This living room story is a perfect example of a situation that called for a designer’s expertise. The homeowner had a great eye and fabulous furniture and artwork, but after she merged two Upper West Side apartments into one, the large scale of the room was too overwhelming for her to handle alone. “She really just needed help with the layout and tieing it all together,” says interior designer Julie China, who helped give the extra-large room great flow and cohesive, chic style.
Photos by Anna Herbst
Living Room at a Glance
What happens here: Entertaining, conversations, reading, dining, traversing through a long apartment
Location: Upper West Side of Manhattan
Size: 474 square feet (44 square meters)
Designers: Julie and Darren China of Idea Space Architecture + Design
The space was originally two living rooms in two separate apartments. (The beam in the ceiling marks where the wall between them used to be.) Once the apartments were combined, the new room measured 24 feet by 19 feet 9 inches. China divided the space into two distinct but cohesive areas: the living area on the left and the dining area on the right.
“My client has great style but she was stumped as to how to lay out the space,” China says. The kitchen is to the right, so it made sense to put the dining area on that side. Toward the bottom of the plan, you can see two runners, which create an open corridor to direct traffic through the apartment.
Extending a custom broadloom rug across both areas helped tie them together, soften the room and avoid the costly move of redoing the floors, which were a little wonky where the wall had been. Plus, at 474 square feet, that’s a whole lot of parquet. “The rug has a nice texture to it that has kind of a subtle mottled pattern and incorporates the neutral tones my client likes,” China says.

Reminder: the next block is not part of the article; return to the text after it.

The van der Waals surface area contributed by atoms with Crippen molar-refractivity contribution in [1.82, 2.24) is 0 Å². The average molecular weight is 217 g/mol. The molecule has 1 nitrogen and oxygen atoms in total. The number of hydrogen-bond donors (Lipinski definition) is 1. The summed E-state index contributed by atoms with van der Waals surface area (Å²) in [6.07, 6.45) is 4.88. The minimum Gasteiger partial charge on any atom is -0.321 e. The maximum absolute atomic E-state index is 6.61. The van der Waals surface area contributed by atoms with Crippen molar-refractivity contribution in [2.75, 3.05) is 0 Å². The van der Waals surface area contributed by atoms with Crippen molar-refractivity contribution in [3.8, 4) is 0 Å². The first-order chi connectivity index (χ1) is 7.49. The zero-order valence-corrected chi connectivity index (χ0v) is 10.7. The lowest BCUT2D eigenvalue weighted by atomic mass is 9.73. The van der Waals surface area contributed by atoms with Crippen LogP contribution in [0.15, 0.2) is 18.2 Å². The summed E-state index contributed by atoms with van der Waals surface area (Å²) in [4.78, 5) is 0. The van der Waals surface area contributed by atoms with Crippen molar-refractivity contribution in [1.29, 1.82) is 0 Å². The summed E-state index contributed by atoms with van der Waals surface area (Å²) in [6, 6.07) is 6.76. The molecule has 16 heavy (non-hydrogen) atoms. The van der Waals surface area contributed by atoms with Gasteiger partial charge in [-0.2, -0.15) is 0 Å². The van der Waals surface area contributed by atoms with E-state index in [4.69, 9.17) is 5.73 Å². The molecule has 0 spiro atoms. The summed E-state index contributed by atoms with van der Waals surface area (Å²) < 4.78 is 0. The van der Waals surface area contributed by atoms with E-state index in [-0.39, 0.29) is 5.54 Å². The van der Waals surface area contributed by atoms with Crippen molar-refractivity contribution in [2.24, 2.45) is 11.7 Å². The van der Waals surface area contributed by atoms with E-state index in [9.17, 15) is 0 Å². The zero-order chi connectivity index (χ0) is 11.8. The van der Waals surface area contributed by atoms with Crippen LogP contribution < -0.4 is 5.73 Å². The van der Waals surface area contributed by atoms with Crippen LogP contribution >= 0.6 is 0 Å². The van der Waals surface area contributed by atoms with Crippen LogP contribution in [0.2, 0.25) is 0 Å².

Chair and ottoman: Room and Board
“My client had a lot of cool pieces but needed help putting them all together,” the designer says. For example, she already had this fantastic daybed, which China placed in the center of the space. “It’s a great transitional piece — it’s low and it’s not bulky like a sofa would have been,” she says. “It has an open, inviting quality so that people can sit on it and converse with either side of the room.”
China created a comfortable seating area by incorporating existing pieces like the armchair, the artwork and the vintage Harvey Probber coffee table, and by adding new ones like the sofa, classic Grasshopper lamp
and custom pillows. The chair on the right mixes in leather and walnut. The entire tableau is a fresh nod to midcentury modern design. The table lamp is a classic designed by Achille Castiglioni in 1962.
Sofa: Custom, in fabric by Perennials; pillow fabric on right: Knoll; pillows on left: custom with Samuel & Sons leather piping; Taccia table lamp: Flos
To the left of the runners is the kitchen, and the entryway is just out of view to the right. The bench brings in texture and serves as a spot to put on or take off shoes as one exits or enters the apartment.
China worked with her client’s existing dining table and added new upholstered chairs. A fiddle leaf fig in a midcentury modern-style planter adds life in the corner of the dining area. A large mirror matches the scale of the space.
Dining chairs: Design Within Reach; chandelier: Visual Comfort
The layered window treatments were the final touch. “The windows felt cold before — the new window treatments make the room inviting and complete the space,” China says. The structural sheer Roman shades offer privacy while letting the light through, while ripple-fold wool drapery adds softness to the wall.
Room of the Day: Strategies for Laying Out a Large Space